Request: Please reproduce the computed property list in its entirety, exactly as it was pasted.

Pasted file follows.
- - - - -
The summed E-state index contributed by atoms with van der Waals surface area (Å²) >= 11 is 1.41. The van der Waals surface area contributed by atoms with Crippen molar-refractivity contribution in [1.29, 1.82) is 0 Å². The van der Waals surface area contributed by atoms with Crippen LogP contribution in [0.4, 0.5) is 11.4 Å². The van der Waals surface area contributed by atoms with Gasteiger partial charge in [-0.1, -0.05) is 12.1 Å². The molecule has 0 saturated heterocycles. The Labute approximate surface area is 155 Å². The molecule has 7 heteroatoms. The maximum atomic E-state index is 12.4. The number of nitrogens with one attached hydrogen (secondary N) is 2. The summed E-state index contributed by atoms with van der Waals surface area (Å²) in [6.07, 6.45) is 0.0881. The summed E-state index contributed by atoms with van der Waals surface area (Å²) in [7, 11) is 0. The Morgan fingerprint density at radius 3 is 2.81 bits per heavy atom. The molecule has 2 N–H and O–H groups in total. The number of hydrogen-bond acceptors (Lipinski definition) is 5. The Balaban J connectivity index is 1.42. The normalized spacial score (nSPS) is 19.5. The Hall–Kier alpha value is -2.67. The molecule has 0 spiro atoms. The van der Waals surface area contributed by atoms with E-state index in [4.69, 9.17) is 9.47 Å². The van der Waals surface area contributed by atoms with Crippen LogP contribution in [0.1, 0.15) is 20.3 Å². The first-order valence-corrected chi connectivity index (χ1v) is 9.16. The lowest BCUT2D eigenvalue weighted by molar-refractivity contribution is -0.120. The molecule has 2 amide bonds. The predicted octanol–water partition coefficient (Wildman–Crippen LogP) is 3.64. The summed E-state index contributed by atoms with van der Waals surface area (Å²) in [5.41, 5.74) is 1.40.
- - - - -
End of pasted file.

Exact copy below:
The summed E-state index contributed by atoms with van der Waals surface area (Å²) >= 11 is 1.41. The van der Waals surface area contributed by atoms with Crippen molar-refractivity contribution in [1.29, 1.82) is 0 Å². The van der Waals surface area contributed by atoms with Crippen LogP contribution in [0.4, 0.5) is 11.4 Å². The van der Waals surface area contributed by atoms with Gasteiger partial charge in [-0.1, -0.05) is 12.1 Å². The molecule has 0 saturated heterocycles. The Labute approximate surface area is 155 Å². The molecule has 7 heteroatoms. The maximum atomic E-state index is 12.4. The number of nitrogens with one attached hydrogen (secondary N) is 2. The summed E-state index contributed by atoms with van der Waals surface area (Å²) in [6.07, 6.45) is 0.0881. The summed E-state index contributed by atoms with van der Waals surface area (Å²) in [7, 11) is 0. The Morgan fingerprint density at radius 3 is 2.81 bits per heavy atom. The molecule has 2 N–H and O–H groups in total. The number of hydrogen-bond acceptors (Lipinski definition) is 5. The Balaban J connectivity index is 1.42. The normalized spacial score (nSPS) is 19.5. The Hall–Kier alpha value is -2.67. The molecule has 0 spiro atoms. The van der Waals surface area contributed by atoms with E-state index in [4.69, 9.17) is 9.47 Å². The van der Waals surface area contributed by atoms with Crippen LogP contribution in [0.1, 0.15) is 20.3 Å². The first-order valence-corrected chi connectivity index (χ1v) is 9.16. The lowest BCUT2D eigenvalue weighted by molar-refractivity contribution is -0.120. The molecule has 2 amide bonds. The predicted octanol–water partition coefficient (Wildman–Crippen LogP) is 3.64. The summed E-state index contributed by atoms with van der Waals surface area (Å²) in [5.41, 5.74) is 1.40.